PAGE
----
Genetic Engineering: The Rise of Science’s Pride and Joy
Science is a creature that continues to evolve at a much higher rate than the beings that gave it birth. The transformation time from tree shrew, to ape, to human far exceeds the time from analytical engine, to calculator, to computer. But science in the past has always remained distant. It has allowed for advances in production, transportation, and even entertainment, but never in history will science be able to so deeply affect our lives as genetic engineering will undoubtedly do. With the birth of this new technology, scientific extremists and ...view middle of the document...
These early studies concluded that each organism has two sets of character determinants, or genes (Stableford 16). For instance, in regards to eye color, a child could receive one set of genes from his father that were encoded one blue, and the other brown. The same child could also receive two brown genes from his mother. The conclusion for this inheritance would be the child has a three in four chance of having brown eyes, and a one in three chance of having blue eyes (Stableford 16).
Genes are transmitted through chromosomes that reside in the nucleus of every living organism's cells. Each chromosome is made up of fine strands of deoxyribonucleic acids, or DNA. The information carried on the DNA determines the cells function within the organism. Sex cells are the only cells that contain a complete DNA map of the organism; therefore, "the structure of a DNA molecule or combination of DNA molecules determines the shape, form, and function of the organism's offspring " (Lewin 1). DNA discovery is attributed to the research of three scientists, Francis Crick, Maurice Wilkins, and James Dewey Watson in 1951. They were all later accredited with the Nobel Price in physiology and medicine in 1962 (Lewin 1). "The new science of genetic engineering aims to take a dramatic short cut in the slow process of evolution" (Stableford 25). In essence, scientists aim to remove one gene from an organism's DNA, and place it into the DNA of another organism. This would create a new DNA strand, full of new encoded instructions; a strand that would have taken Mother Nature millions of years of natural selection to develop. Isolating and removing a desired gene from a DNA strand involves many different tools. Exposing it to ultra-high-frequency sound waves can break up DNA, but this is an extremely inaccurate way of isolating a desirable DNA section (Stableford 26). A more accurate way of DNA splicing is the use of "restriction enzymes, which are produced by various species of bacteria" (Clarke 1). The restriction enzymes cut the DNA strand at a particular location called a nucleotide base, which makes up a DNA molecule. Now that the desired portion of the DNA is cut out, it can be joined to another strand of DNA by using enzymes called ligases.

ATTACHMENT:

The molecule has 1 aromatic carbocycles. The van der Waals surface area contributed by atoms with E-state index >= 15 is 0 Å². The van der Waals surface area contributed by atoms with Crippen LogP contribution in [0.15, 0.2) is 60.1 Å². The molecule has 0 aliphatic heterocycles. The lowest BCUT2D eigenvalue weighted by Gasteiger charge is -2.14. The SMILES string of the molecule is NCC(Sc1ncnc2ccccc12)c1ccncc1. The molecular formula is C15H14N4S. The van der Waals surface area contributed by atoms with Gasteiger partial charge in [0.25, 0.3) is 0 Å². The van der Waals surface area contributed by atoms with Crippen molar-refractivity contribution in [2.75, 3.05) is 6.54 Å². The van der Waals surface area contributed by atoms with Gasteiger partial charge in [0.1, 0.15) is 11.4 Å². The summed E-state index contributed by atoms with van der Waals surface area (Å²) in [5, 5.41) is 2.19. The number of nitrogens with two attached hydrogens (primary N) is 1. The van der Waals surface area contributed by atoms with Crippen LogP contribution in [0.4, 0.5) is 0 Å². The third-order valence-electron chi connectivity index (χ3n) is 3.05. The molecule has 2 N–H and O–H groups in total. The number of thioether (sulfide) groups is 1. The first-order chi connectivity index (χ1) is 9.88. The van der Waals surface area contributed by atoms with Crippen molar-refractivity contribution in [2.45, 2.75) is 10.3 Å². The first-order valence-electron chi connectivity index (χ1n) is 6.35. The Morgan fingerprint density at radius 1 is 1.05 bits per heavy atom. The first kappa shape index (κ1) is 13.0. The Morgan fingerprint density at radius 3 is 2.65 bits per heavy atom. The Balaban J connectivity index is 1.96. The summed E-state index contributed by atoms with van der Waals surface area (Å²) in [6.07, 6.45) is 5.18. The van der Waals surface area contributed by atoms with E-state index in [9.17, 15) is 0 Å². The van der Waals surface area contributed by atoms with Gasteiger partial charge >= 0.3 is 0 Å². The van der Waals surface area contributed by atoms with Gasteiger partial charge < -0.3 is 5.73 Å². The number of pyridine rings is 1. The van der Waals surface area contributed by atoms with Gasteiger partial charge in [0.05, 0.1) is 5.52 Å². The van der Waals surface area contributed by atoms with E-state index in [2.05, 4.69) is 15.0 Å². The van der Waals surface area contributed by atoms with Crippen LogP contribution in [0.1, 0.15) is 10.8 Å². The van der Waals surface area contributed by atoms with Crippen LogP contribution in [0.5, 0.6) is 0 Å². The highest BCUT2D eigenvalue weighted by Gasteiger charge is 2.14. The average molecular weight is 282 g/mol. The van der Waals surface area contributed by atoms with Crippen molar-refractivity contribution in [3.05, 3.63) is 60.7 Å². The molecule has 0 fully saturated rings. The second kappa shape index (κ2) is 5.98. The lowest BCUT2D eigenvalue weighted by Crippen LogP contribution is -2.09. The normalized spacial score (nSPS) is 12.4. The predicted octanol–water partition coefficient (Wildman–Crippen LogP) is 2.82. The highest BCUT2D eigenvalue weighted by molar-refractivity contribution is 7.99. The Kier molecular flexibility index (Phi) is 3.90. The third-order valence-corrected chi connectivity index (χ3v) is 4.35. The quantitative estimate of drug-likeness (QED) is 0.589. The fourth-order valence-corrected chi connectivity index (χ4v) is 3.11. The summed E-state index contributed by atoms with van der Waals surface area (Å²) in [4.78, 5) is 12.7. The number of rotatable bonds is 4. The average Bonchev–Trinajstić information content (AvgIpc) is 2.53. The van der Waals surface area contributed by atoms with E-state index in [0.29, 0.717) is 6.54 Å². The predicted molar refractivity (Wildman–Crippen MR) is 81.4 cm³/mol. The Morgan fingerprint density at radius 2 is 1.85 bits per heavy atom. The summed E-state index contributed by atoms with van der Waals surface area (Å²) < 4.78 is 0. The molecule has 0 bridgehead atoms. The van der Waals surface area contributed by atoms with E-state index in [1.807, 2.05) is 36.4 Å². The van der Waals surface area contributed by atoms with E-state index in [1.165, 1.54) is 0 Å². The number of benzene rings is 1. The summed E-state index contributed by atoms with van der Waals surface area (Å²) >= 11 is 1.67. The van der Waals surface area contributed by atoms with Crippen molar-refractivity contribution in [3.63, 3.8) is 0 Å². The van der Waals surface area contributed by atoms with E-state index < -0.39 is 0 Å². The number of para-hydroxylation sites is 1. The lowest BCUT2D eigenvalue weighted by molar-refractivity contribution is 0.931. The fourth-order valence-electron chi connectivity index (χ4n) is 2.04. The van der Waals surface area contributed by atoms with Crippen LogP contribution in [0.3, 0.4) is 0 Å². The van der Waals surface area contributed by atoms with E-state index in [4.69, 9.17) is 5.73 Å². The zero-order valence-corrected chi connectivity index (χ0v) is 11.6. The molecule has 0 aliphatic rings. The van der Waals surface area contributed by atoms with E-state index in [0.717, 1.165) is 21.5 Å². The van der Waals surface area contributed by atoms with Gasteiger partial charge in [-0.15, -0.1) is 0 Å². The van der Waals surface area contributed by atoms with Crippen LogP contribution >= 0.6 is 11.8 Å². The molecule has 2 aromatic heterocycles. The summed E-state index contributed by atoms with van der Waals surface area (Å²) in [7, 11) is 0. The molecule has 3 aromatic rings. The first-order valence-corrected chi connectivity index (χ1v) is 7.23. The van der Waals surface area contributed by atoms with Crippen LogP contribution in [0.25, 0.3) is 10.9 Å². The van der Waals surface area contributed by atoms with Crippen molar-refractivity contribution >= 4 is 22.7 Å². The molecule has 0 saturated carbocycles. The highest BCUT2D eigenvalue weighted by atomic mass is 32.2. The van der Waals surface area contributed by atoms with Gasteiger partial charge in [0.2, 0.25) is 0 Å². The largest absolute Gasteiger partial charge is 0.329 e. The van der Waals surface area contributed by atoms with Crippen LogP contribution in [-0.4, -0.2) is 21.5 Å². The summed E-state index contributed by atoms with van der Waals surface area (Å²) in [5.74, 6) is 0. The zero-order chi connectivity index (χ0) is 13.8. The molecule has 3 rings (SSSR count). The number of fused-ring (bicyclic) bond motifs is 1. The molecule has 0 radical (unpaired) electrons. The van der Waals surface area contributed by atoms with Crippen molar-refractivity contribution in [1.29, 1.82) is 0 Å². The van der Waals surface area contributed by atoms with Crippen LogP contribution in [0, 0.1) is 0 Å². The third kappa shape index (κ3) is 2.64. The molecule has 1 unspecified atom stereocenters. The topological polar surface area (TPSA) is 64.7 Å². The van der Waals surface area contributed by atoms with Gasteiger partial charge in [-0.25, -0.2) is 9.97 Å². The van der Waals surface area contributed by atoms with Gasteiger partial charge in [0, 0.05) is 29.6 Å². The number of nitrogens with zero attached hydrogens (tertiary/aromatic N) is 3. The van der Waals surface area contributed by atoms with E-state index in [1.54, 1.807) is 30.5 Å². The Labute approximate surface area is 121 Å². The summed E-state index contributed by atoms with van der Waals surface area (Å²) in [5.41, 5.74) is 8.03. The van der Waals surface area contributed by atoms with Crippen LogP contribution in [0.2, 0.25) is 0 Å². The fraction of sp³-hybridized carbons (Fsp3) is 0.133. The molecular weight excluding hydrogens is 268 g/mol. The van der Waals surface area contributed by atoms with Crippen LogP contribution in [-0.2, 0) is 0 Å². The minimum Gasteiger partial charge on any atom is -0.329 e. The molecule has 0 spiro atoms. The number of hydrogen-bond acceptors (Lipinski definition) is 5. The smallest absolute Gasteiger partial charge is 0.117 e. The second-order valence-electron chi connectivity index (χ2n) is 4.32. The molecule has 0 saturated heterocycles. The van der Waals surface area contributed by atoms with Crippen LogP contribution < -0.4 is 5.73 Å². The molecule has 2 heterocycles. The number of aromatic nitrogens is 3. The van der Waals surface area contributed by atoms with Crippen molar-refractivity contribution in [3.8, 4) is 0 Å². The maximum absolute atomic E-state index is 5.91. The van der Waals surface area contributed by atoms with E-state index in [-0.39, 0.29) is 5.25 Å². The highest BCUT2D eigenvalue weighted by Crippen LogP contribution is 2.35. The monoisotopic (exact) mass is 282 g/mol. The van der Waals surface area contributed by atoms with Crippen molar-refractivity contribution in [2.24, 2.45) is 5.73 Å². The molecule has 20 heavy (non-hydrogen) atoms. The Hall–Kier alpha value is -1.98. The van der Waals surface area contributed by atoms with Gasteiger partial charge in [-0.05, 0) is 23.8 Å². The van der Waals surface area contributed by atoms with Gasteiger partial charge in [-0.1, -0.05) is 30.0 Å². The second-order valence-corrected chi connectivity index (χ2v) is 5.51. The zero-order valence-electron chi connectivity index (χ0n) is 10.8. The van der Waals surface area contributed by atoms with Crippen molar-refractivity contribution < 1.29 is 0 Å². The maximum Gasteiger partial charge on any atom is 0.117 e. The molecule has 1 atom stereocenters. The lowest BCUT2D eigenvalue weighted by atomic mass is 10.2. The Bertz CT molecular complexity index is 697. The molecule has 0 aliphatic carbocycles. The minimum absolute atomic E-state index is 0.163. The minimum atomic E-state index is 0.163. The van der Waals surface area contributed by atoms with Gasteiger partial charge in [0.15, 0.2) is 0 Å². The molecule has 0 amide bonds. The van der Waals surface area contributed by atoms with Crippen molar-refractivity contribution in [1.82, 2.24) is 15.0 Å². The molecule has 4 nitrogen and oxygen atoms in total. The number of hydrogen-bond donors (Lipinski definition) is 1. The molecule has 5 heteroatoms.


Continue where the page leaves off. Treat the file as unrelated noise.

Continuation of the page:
The final important step in the creation of a new DNA strand is giving it the ability to self-replicate. Using special pieces of DNA, called vectors, that permit the generation of multiple copies of a total DNA strand and fusing it to the newly created DNA structure can accomplish this. Another newly developed method, called polymerase chain reaction, allows for faster replication of DNA strands and does not require the use of vectors (Clarke 1). The possibilities of genetic engineering are endless. Once the power to control the instructions given to a single cell is mastered anything can be accomplished.
Furthermore, every new idea is faced with both criticism and applause and genetic engineering proves no...